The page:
Andrew J. Rotherham, a pioneer in education blogging when his Eduwonk site debuted in 2004, is launching a new venture aimed at bringing a fresh approach to daily education journalism.
Real Clear Education, a site he says will offer the best aggregated education news and commentary from existing providers, along with original content, will launch this spring, Rotherham said in an interview this week.
The site will be in partnership with RealClearPolitics.com, a Chicago-based news aggregator that has expanded to about a dozen topical “verticals,” or subject areas. The education site, though, will be RealClearPolitics’ first partnership with an outside provider.
Rotherham’s Bellwether Education Partners, a Washington-based nonprofit education consulting firm, and RealClearPolitics will jointly operate Real Clear Education.
“We think good information flow is important,” says Rotherham. “Our goal is that every day there will be a curated set of links, morning and afternoon, offering facts and high-quality, informed opinion.”
“If you want more of the regular food fight in education, we’re not going to be the site for you,” he adds. “When PISA [the international comparison test] comes out, were not going to post six different stories. We’re going to figure out who has the most authoritative coverage.”
Rotherham, 42, served as a White House domestic-policy adviser to President Bill Clinton, and has been a member of the Virginia state board of education. He started Eduwonk in 2004, offering sometimes strong opinions on education policy issues. Meanwhile, he helped start the policy firm Education Sector before leaving in 2010 to start Bellwether Education. He has also been prominent as the education columnist of Time magazine and through his writing in other outlets.
Bellwether does policy analysis and consults with school districts and other organizations, but doesn’t lobby or engage in advocacy. In an era of blurring lines between traditional news organizations and other content providers, having a firm such as Bellwether be a key partner in an education news site doesn’t seem unusual, though one could imagine pitfalls.
Tom Bevan, the co-founder and executive editor of RealClearPolitics, said in an interview that he doubts there will be any conflicts arising out of having a policy group as partner for the education site.
“We’ve become pretty comfortable with this shared vision,” Bevan says. “I really don’t foresee any grand conflicts arising.”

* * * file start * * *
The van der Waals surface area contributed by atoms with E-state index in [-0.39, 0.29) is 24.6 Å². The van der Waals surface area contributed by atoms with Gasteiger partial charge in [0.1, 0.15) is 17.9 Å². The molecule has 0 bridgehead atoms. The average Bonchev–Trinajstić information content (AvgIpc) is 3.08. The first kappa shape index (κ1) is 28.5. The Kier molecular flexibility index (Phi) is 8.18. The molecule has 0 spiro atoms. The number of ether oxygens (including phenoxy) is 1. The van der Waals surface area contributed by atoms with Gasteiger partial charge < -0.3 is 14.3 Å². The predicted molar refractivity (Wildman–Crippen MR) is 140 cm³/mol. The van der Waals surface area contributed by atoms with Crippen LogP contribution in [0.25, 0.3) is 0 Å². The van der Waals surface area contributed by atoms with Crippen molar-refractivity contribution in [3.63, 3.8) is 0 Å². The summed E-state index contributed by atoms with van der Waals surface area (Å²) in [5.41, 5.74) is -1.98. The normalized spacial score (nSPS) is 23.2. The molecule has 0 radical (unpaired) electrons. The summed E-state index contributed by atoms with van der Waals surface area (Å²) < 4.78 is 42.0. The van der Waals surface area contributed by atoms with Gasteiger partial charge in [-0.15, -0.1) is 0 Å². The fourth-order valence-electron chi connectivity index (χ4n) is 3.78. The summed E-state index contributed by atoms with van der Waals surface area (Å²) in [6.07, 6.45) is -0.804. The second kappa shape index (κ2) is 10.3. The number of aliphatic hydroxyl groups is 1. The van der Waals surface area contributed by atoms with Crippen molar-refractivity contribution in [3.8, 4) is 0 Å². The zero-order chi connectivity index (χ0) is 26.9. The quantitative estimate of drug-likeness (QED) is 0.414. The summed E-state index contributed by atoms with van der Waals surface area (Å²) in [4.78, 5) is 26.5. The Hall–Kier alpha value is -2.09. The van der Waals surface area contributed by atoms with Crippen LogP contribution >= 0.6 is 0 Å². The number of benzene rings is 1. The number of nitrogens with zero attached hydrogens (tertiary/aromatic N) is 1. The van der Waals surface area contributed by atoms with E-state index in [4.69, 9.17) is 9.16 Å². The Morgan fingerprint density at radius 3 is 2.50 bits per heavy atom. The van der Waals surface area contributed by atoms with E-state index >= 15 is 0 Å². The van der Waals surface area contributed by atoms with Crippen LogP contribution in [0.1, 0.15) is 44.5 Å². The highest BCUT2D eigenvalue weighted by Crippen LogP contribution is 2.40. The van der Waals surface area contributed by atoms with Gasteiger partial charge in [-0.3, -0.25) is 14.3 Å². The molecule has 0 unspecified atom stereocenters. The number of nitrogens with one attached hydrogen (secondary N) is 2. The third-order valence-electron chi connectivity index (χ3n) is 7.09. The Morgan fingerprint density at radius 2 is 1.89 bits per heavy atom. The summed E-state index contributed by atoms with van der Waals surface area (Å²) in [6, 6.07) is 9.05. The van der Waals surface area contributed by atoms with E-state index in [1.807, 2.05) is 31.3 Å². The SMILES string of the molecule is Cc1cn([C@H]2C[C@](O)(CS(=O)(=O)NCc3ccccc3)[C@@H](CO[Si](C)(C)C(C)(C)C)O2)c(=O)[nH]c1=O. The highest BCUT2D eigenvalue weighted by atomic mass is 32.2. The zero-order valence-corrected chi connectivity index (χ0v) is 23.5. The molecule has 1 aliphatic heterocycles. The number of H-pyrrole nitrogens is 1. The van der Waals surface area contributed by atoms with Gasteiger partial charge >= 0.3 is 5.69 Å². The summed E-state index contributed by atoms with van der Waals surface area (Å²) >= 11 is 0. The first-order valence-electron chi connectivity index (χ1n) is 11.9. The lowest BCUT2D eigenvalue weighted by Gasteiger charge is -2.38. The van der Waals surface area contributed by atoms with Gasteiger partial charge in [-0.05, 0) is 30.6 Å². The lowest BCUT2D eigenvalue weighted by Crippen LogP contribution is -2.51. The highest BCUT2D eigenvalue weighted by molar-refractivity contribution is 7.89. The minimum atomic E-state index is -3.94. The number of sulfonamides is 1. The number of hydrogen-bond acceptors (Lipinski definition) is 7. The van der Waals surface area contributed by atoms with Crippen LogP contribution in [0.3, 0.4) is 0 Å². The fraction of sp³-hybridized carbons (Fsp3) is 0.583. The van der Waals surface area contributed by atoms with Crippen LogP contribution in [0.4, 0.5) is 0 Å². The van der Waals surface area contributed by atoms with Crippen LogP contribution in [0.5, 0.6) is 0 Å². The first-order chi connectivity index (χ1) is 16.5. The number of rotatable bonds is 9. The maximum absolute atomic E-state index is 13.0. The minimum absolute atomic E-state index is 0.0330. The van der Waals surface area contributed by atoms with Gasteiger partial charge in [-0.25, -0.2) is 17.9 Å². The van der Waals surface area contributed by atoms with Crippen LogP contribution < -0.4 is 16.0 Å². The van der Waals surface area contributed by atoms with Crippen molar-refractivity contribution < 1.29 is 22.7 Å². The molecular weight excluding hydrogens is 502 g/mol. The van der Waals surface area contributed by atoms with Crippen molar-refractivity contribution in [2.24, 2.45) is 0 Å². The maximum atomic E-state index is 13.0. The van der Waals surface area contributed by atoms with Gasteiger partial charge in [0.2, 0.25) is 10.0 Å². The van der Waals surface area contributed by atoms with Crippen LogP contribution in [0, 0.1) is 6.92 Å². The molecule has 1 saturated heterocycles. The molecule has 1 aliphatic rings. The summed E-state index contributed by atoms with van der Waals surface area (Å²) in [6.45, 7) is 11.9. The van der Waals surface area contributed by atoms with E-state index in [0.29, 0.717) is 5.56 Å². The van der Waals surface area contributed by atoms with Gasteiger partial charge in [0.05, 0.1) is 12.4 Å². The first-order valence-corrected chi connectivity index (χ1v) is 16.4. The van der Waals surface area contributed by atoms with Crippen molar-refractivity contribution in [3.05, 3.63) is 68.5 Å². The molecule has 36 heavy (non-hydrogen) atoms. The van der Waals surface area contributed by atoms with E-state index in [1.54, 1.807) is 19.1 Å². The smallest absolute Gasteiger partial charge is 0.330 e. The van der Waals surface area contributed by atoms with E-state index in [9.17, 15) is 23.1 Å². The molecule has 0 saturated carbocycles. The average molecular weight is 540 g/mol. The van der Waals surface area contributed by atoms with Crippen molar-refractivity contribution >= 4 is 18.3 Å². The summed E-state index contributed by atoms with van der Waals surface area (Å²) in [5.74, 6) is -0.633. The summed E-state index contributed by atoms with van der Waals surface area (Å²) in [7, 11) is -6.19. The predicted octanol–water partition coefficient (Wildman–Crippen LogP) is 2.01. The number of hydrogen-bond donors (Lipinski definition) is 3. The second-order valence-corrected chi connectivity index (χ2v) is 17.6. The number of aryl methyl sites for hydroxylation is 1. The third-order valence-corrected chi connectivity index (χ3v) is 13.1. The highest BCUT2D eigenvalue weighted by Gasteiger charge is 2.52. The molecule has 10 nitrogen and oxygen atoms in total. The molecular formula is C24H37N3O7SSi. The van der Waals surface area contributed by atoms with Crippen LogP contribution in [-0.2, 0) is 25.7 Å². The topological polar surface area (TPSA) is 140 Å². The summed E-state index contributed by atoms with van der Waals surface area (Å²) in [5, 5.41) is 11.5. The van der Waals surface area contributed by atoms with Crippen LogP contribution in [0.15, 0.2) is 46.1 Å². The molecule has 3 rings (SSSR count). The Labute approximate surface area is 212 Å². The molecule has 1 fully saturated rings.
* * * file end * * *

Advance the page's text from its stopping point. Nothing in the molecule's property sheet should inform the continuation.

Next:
That shared vision includes lots of references by both Bevan and Rotherham to concepts such as “intelligent aggregation” and “curation” of the best content out there on the Web.
“We actually go out and read everything and make editorial judgments,” Bevan says. “There are no computer algorithms. We have editors, and they spend a lot of time reading articles and finding things the old-fashioned way. That’s been the hallmark of our brand on politics and across these other industries.”
Those other sites cover markets, defense, technology, energy, religion, and sports, among others.
Rotherham says Real Clear Education (I’m not sure if the words will eventually be scrunched together, but he didn’t do so in his printed references to the education site) will start with himself as executive editor and with one dedicated editor. (He’s planning to announce the hire shortly.)
The education site will be able to draw on the RealClearPolitics site’s resources, such as copy editors. And it plans “original reporting, analysis, and programming,” Rotherham promises.
Growth will “depend on how much advertising and sponsorship money we can bring in,” Rotherham says. Like the other RealClear sites, the education site will be free to viewers, a contrast with such other upstarts as Politico Pro Education, which charges premium prices for some content.
Without specifying titles, Rotherham says there are plenty of other good education news sites and newsletters he looks at every day, but many of those are geared towards steering readers to their own content.
“No one does it soup to nuts,” he says. “If I thought there was someone else doing this, I would put my time into something else.”
A version of this news article first appeared in the Education and the Media blog.